The Radiology department is located in the main hospital building at the NRH. All of the imaging equipment in the department is linked to a fully integrated RIS/PACS (Radiology Information System and Picture Archiving and Communication System). This allows clinicians to make requests for imaging procedures and also for the distribution of images and reports back to the clinician, be it at the bedside or within a clinic.
This in turn is integrated to the National Integrated Medical Imaging System (NIMIS), allowing your doctor at the National Rehabilitation Hospital, to see your x-rays or scans which were performed in almost all of the acute hospitals around the country.
At the NRH, the radiology service includes the sub-specialities of Ultrasound, DXA and plain imaging (X-rays).
Access to Radiology is available by appointment between the core hours of 9am-5pm on the following days:
X-rays and DXA scans – Monday to Friday
Ultrasound – Monday to Thursday
For the inpatient population the radiology service is operational 24 hours a day, 365 days a year.
All the equipment used is digital which speeds up the process of having an x-ray, and allows the Radiologist to report the image faster than when using the old hard copy x-ray film. The results can then be conveyed back to the clinician more efficiently, with the end result being a more timely treatment for the patient.
Radiology as part of a Multidisciplinary Process
The multidisciplinary team working in radiology are actively involved in ongoing clinical research and training to ensure the best possible service is provided to all who access the service. Introduction of new technologies and equipment are done with a patient focus always very much to the fore.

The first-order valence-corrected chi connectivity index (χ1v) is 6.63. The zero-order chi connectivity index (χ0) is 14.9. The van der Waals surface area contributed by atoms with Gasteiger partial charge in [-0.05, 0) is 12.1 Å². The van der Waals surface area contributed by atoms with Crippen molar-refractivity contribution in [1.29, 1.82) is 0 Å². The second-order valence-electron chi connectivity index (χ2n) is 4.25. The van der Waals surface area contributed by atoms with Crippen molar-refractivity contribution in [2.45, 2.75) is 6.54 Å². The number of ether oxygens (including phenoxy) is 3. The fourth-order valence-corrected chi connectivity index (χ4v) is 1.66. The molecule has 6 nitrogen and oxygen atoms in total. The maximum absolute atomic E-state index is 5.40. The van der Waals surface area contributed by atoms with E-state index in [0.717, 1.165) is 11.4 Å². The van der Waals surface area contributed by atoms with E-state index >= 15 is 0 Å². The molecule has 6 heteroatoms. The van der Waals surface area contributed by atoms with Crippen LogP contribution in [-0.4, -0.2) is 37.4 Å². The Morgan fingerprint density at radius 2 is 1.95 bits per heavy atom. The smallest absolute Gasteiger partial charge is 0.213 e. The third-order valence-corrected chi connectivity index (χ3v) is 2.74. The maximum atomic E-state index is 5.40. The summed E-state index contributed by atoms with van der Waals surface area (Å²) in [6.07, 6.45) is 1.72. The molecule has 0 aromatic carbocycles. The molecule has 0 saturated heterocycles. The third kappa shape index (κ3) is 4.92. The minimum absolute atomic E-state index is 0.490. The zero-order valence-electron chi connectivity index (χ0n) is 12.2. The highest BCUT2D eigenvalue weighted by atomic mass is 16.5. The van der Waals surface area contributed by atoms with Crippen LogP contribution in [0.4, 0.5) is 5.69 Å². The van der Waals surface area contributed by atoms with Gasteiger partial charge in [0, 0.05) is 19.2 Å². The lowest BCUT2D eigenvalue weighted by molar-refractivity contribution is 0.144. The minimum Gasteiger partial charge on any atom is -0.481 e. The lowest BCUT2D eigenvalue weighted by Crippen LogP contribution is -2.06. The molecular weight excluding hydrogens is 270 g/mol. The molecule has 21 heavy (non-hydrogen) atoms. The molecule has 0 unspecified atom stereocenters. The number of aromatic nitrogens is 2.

Staff Contact Details:-
Clinical Director of Radiology: Dr Brian McGlone
Clinical Specialist Sonographer: Rosie Conlon
Radiology Department telephone numbers are: 01 235 5453, 235 249 or 235 6769
Ultrasound, also referred to as sonography, is the process of obtaining images from inside the body through the use of high frequency sound waves.
This type of imaging also allows radiologists and physicians to visualise structure, observe blood flow (Doppler) and tissue movement in the body’s organs and blood vessels. All of which are necessary to diagnose many illnesses.
Since ultrasound emits no x-rays, it is very safe. There are no known risks or side effects associated with diagnostic ultrasound.
Please note that some ultrasound procedures require preparation – see below.
Abdominal ultrasound – you must have nothing to eat for 4 hours before the appointment, but you may still drink water. Continue to take any prescribed medication.
Abdomen and pelvis ultrasound – you must eat nothing for four hours before the appointment, but you may still drink water. You must drink one litre (two pints) of water one hour before the scan – you must not empty your bladder. Continue to take any prescribed medication.